Vivien Leigh – Hollywood’s Bipolar Superstar


Scarlet O’Hara was not beautiful, but men seldom realized it when caught by her charm as the Tarleton twins were. In her face were too sharply blended the delicate features of her mother, a Coast aristocrat of French descent, and the heavy ones of her florid Irish father.

In that way author Margaret Mitchell described her Gone With the Wind (1936) main female character, Scarlet O’Hara. However, the casting of 25 year old British actress Vivien Leigh did not correlate to the novel opening description of Scarlet, quite on the contrary men were blown away by her classic beauty.


Filming proved to be very difficult. The actors and crew, and especially the main character Scarlet, had to be on set for very long hours, seven days a week. Vivien, who began to feel exhausted and clashed more frequently with her co-star Leslie Howard. She also missed her husband, actor Laurence Olivier, who at the time were filming in New York. She made several phone calls to him, expressing how much she hated filming. After talking to Olivier in frequent late night calls she managed to pull through the shooting schedule, but among many of the crew and co-actors she had received a diva status, a person who complains to get her wishes granted, a very uncooperative and selfish actress. What her fellow crewmembers were not aware of, was that Vivien was diagnosed as a manic depressive person, or as it is called today – Bipolar.

When Vivien married Laurence Olivier in 1936, she was already a star while he was a mega-star. To match his performance and reputation on the stage, she put herself under immense psychological train. The couple had starred in several films together playing the lead characters, like in That Hamilton Woman (1941). Even if they had almost the same amount of screen time, Vivien always felt like she could have done better.


Having an extremely busy schedule, suffering from unrealistic pressure on herself, she suffered two miscarriages and in 1945 contracted a severe case of tuberculosis. After taking a year off from all duties she returned to the stage, but she would always be vulnerable for new infections.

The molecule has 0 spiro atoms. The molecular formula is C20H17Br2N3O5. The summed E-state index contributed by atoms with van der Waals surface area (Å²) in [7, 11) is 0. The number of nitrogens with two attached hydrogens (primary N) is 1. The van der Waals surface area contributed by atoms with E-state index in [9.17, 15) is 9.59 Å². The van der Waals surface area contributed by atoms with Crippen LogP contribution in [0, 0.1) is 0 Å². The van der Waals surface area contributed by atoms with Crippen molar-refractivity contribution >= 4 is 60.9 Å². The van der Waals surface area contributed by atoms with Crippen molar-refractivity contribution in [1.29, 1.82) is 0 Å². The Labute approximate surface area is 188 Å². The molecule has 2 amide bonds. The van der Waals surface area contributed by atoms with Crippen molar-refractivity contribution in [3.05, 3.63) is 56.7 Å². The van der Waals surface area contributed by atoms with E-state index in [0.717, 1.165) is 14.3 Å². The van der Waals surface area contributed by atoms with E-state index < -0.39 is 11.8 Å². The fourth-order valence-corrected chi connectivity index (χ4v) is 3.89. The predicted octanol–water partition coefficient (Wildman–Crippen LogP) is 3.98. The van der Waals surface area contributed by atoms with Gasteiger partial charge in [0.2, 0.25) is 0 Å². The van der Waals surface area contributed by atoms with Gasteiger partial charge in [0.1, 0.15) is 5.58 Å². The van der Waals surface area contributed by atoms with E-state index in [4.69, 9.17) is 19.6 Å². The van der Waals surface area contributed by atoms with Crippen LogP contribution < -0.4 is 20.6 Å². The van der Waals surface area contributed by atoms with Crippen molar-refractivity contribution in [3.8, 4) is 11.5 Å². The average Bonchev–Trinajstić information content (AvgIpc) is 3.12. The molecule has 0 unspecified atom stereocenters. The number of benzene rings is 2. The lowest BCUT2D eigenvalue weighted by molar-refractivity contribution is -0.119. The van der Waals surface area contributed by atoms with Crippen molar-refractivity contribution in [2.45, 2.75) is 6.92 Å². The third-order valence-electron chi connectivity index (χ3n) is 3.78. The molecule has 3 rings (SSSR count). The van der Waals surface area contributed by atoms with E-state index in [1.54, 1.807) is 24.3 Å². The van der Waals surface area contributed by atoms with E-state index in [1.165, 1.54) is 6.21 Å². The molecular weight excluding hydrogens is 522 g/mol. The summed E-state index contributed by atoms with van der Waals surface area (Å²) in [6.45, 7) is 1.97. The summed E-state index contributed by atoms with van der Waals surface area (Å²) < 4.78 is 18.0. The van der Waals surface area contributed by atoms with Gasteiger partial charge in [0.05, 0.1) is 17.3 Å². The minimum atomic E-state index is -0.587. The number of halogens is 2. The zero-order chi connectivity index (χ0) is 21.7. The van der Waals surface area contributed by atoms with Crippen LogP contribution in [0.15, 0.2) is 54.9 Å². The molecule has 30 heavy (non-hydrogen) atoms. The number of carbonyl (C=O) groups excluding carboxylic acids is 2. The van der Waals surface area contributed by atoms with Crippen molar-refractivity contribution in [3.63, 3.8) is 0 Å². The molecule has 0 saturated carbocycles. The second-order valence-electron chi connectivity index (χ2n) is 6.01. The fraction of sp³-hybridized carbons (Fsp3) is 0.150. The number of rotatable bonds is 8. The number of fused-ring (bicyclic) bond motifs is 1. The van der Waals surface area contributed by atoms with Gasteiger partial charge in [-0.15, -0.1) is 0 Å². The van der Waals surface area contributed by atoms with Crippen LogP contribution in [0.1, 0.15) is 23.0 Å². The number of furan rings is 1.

As if this was not enough, her mental health began to deteriorate. Her mood swings became more severe, moving between depression and dangerous mania. In 1951, she won her second Best Actress Oscar (the first was for Gone with the Wind) for A Streetcar Named Desire. Her film character, Blanche Dubois, was manic and mad, and Vivien sensed that she and Blanche were one and the same.


About that time, Vivien also developed chronic insomnia. Her mental health got worse and in 1953 when on a flight to Los Angeles, she began to hallucinate and tried to get off the plane in mid air. She was immediately flown back to London, where she was placed in a psychiatric hospital where she had to endure electric shock-therapy. Her husband, Laurence Olivier, was at her side as much as his schedule would allow, but finally in 1960 her condition became too much and he left her after 20 years of marriage.

Vivien soon after the divorce from Olivier began a new relationship with actor Johan Merrivale who adored her. She continued to star in films and performing on stage, but in 1967, while rehearsing the play A Delicate Balance, her tuberculosis returned. She was at the time just 53 years old and had to take several weeks off to recover. In early July it seemed like she had recovered and on the night of 7 July, Merrivale left her to perform in a play that night. When he returned about midnight, Vivien was asleep. When he returned 30 minutes later, he found her dead on the floor. She had tried to walk to the bathroom while her lungs were filling up with fluid from the tuberculosis and she collapsed and suffocated.


The end for Vivien Leigh, one of the most beautiful and talented screen and stage actresses, was very tragic. Her death did not at the time put any light at mental illness, but her ex husband, Laurence Olivier, were addressing the subject in his 1982 memoirs. And by writing this short article, maybe Vivien Leigh can put some further light on the subject.

I cannot let well enough alone. I get restless. I have to be doing different things. I am very impatient person and headstrong. If I’ve made up my mind to do something, I can’t be persuaded out of it.” (Vivien Leigh)

Throughout her possession by that uncannily evil monster, manic depression, with its deadly ever-tightening spirals, she retained her own individual canniness – an ability to disguise her true mental condition from almost all except me, for whom she could hardly be expected to take the trouble.” (Laurence Olivier)


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